Given the menace to the provision chain, officers say Hawaii’s meals producers need assistance

The executive director of the Hawaii Farm Bureau told lawmakers Monday that both COVID-19 and the upcoming hurricane season pose a dual threat to the islands’ food supplies.

Brian Miyamoto noted that 85% of the state’s food is shipped from elsewhere and told the House Select Committee on COVID-19 that food chain disruptions “emphasize the need to support local food production and distribution” .

Meat packers on the mainland have been particularly vulnerable to outbreaks with workers on the production lines in close proximity.

Facilities in Iowa, Minnesota, South Dakota, Wisconsin, Pennsylvania, Illinois, Georgia, and Missouri have been temporarily closed due to COVID-19 clusters among their workers.

In addition, workers who tested positive for COVID-19 have caused at least four Canadian packaging plants to close.

“The mainland food supply chain continues to be affected by the coronavirus. Those import stocks have decreased by more than 10%, ”said Miyamoto. “Potential outbreaks on farms or in the food distribution chain could result in less food entering Hawaii.”

Miyamoto said the hotel and restaurant closings, which has resulted in widespread unemployment in Hawaii’s tourism-dependent economy, means Hawaii’s farmers are now suffering too.

“Additionally, promising markets like the Department of Education’s farm-to-school program have all but disappeared as schools across the state remain closed,” he said. “Some farmers’ markets, which offer local food producers a location from farm to customer, also remain closed, which affects many local producers. Many local farmers have lost their customers and cash flow and have had to lay off workers. Some are in danger of shutting down – shutting down forever.

“Meanwhile, food shelves across the state are seeing decreased product availability as demand increases. Some particularly vulnerable residents are unable or unwilling to go to grocery stores because of fears of contracting coronavirus. “

Miyamoto welcomed the announcement by US Agriculture Secretary Sonny Perdue on Friday that $ 19 billion would be diverted to the Coronavirus Food Assistance Program “to provide direct assistance to farmers and ranchers based on actual losses.”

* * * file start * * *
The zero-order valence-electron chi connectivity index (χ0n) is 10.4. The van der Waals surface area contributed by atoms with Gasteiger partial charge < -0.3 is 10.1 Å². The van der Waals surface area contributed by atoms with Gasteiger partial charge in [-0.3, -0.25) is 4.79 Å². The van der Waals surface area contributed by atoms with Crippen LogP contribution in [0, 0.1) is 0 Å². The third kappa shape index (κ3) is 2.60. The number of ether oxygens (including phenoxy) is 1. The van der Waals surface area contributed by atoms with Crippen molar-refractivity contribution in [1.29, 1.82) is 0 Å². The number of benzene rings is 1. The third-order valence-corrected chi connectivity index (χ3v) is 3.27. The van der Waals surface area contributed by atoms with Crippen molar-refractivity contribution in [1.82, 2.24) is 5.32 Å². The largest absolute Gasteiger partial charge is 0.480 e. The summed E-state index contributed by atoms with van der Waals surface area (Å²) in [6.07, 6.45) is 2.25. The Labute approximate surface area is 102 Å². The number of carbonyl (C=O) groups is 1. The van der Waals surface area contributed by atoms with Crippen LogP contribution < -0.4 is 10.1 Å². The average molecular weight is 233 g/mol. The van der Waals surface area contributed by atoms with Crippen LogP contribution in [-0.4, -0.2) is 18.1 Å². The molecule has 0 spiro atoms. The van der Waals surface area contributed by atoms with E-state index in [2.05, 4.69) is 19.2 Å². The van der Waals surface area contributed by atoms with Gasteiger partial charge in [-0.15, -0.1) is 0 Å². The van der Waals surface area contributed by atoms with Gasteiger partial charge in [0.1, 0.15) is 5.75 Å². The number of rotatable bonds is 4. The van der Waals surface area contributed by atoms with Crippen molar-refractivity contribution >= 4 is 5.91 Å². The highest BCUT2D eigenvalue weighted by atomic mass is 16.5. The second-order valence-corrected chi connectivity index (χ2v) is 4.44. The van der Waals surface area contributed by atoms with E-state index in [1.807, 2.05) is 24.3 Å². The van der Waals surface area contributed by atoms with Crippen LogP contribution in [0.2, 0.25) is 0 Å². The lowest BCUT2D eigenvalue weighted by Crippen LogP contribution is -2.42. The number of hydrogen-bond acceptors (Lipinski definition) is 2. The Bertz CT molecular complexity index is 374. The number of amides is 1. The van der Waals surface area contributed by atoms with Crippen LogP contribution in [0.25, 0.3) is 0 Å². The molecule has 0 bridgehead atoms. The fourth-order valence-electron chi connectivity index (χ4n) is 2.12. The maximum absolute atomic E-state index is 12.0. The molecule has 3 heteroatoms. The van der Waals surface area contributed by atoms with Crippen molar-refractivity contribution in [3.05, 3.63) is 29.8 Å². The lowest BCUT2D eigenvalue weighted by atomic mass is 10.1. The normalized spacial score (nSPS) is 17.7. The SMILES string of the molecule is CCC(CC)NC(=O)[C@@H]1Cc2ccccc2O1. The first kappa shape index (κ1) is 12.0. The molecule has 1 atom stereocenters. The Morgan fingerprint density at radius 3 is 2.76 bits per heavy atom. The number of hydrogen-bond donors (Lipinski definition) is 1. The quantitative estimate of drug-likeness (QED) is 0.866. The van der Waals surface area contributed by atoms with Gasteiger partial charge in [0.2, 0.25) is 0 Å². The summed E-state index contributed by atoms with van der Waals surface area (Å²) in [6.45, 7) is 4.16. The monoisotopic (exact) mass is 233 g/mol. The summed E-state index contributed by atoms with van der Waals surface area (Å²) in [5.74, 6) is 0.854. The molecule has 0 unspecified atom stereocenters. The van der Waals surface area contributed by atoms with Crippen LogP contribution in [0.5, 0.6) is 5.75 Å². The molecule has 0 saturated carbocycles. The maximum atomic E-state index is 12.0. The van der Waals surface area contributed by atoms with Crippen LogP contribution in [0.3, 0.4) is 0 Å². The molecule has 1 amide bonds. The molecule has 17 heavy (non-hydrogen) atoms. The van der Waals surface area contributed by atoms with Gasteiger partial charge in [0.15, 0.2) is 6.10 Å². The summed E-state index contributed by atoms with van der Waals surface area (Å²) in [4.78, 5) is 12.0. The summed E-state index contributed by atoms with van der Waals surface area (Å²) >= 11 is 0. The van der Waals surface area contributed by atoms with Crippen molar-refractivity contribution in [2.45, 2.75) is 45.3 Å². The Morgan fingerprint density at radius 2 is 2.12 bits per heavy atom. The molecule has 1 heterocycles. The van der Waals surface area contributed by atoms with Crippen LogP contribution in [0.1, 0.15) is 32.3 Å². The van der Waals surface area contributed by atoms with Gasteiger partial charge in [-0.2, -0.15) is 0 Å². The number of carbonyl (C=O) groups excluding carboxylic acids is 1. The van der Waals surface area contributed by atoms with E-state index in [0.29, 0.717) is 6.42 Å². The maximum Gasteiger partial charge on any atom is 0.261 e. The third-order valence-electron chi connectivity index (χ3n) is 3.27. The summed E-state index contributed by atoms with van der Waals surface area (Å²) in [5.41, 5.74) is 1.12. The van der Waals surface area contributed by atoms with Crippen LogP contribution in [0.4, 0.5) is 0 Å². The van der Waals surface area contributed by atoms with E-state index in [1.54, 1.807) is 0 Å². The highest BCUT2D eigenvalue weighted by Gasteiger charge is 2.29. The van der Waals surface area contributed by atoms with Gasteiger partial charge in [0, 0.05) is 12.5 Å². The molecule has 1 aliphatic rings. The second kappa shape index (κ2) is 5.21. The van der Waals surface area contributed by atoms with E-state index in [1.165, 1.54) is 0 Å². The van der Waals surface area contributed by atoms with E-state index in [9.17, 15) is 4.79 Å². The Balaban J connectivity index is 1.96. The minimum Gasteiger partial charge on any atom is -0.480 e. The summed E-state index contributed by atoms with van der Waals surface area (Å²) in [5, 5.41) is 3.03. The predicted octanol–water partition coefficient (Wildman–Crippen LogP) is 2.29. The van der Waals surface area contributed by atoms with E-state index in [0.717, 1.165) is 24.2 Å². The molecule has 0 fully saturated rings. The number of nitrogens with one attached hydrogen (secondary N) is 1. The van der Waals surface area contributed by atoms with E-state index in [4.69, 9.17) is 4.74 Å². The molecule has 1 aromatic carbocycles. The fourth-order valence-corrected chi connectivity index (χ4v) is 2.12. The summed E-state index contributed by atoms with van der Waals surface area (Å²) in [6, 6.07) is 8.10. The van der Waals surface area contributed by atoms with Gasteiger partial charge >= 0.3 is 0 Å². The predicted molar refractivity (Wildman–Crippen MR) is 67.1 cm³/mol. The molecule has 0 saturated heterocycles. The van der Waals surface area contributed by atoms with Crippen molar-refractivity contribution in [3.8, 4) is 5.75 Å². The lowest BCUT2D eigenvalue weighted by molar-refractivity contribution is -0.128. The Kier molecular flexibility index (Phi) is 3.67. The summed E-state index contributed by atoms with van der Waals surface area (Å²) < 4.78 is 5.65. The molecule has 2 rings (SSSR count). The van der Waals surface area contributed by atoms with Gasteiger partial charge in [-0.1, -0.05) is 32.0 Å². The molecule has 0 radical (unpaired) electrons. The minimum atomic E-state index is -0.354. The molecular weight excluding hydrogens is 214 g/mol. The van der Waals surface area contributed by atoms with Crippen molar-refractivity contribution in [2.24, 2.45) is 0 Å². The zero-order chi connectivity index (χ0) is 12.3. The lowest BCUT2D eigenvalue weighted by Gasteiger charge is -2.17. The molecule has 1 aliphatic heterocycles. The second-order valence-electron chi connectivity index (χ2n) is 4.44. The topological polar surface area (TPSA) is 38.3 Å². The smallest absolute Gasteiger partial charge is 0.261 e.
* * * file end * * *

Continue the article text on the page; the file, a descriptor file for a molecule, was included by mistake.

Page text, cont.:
However, he added a caveat to this “good news” assessment.

“It seems we may not have access to these funds until late May,” said Miyamoto. “… when it is May it may be too late for some of these farmers and ranchers.”

During the media conference from Gov. Ige on Monday told Alan Oshima, the retired president and CEO of Hawaiian Electric, who leads the state’s recovery efforts, that in addition to funds from the Coronavirus Food Assistance Program, a $ 9.5 billion Federal Coronavirus Aid fund is available stands for Aid and Economic Security Act (CARES).

“As the guidelines for many of these funds become public, more help will be on the way,” Oshima said.

Oshima added that Maj. Gen. Kenneth Hara, the state’s adjutant general and director of the Hawaii Emergency Management Agency, is receiving “undisclosed food programs” from the Federal Emergency Management Agency.

“Right now, part of the frustration is that the Bureau of Budget and Administration or federal agencies have not yet issued specific guidelines to start the flow of funds. But there is help, ”said Oshima.

According to Miyamoto, despite an uncertain future, Hawaii’s farmers and ranchers have found new ways to get food to those who need it most, including farm-to-car and home deliveries, community-supported agriculture, and “partnerships with local food banks and nonprofits organizations to help ensure local food is produced and delivered to local households and residents. “

Miyamoto urged lawmakers to help farmers by offering loans, credits and leases, ensuring that local farm produce is used in state food service establishments where possible, and reopening closed farmers’ markets.

“To address food security in the state today, the state must support local food producers in every possible way. All means must be used to ensure that farmers survive this pandemic. We have heard a lot about these aid packages … but our farmers need reassurances. You’re running out of money, ”he said. “… With a potential vaccine at least 12 to 18 months away and hurricane season approaching quickly, we need to make sure we support Hawaii’s Ag industry.

“People have to eat.”

Email John Burnett at [email protected]

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